Wildland Fire Behavior Modeling
- About Wildland Fire Behavior Modeling
Dr. Janice Coen (NCAR RAL/MMM) has spent several years performing research and developing advanced wildland fire behavior models with the goal of developing a real-time capability that can be used to plan and respond to fires. Wildland fire is a timely application that presents many substantial scientific, computational, and operational challenges. Although current field tools for diagnosing expected fire behavior are simple algorithms that can be run on calculators, researchers and fire managers alike envision a future when we might rely on complex simulations of the interactions of fire, weather, and fuel, driven by remote sensing data of fire location and land surface properties, as a component of planning, education, evacuation, and wildfire mitigation decision support systems.
Many of the challenges that must be faced include that fact that this problem is multi-faceted and interdisciplinary where physical processes span a vast range of scales. The research also addresses several other factors including estimating the consequences of uncertainty, visualization of complex processes, and the need to assimilate nontraditional data sources, often at disparate scales. Others complexities are peculiar to this problem, in that many of the fundamental physical processes are not understood, some have a stochastic nature and may never be deterministically modeled, nowcasting of convective precipitation (often a factor in fire behavior) may show skill only on the order of a few hours, the need to include geographic spatial data such as roads, streams, etc., due to the physical role it plays in fire behavior, and the difficulty of gathering data for verification and initialization in this dangerous environment. And finally, despite the need for intense computations, for use as an operational application, the fire behavior results must be generated faster than real time to make them useful for operations.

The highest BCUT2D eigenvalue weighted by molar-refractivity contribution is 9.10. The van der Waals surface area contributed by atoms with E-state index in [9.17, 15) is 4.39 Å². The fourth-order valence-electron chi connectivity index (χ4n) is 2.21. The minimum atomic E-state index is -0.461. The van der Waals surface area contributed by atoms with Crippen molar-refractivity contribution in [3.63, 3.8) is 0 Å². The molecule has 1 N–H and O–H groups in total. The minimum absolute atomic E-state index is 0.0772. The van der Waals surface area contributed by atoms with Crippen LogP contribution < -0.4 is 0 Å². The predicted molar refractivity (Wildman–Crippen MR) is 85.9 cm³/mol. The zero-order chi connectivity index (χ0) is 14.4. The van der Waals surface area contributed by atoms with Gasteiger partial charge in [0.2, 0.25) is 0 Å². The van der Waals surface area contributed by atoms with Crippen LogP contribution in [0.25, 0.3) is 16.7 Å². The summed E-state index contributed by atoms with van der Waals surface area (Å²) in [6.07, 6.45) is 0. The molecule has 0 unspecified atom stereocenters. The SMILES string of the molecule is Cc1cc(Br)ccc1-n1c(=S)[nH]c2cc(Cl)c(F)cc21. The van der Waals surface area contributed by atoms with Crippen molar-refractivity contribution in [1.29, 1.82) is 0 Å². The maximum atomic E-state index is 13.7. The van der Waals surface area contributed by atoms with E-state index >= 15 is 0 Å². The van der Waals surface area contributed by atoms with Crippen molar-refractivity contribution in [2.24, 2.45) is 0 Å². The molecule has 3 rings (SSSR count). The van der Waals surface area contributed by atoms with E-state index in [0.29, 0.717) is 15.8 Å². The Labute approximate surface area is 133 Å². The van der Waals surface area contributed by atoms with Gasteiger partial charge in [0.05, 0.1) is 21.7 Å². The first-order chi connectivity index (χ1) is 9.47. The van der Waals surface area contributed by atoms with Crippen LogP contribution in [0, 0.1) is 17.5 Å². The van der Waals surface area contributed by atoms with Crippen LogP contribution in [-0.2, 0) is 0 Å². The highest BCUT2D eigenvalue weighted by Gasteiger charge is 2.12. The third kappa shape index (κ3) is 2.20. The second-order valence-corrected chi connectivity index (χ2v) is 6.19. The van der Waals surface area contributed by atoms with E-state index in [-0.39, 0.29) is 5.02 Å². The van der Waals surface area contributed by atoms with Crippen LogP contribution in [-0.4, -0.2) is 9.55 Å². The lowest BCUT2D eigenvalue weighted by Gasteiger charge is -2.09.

This research has resulted in two coupled weather - fire behavior models - the Coupled Atmosphere Wildland Fire Environment (CAWFE) model, which has been used to model a number of large wildfires, and a physics package in the Weather Research and Forecast (WRF) Model called WRF-Fire. The WRF-Fire package has been released with WRF to the fire and meteorological communities since April 2010 (v3.2). Ongoing improvements are being developed.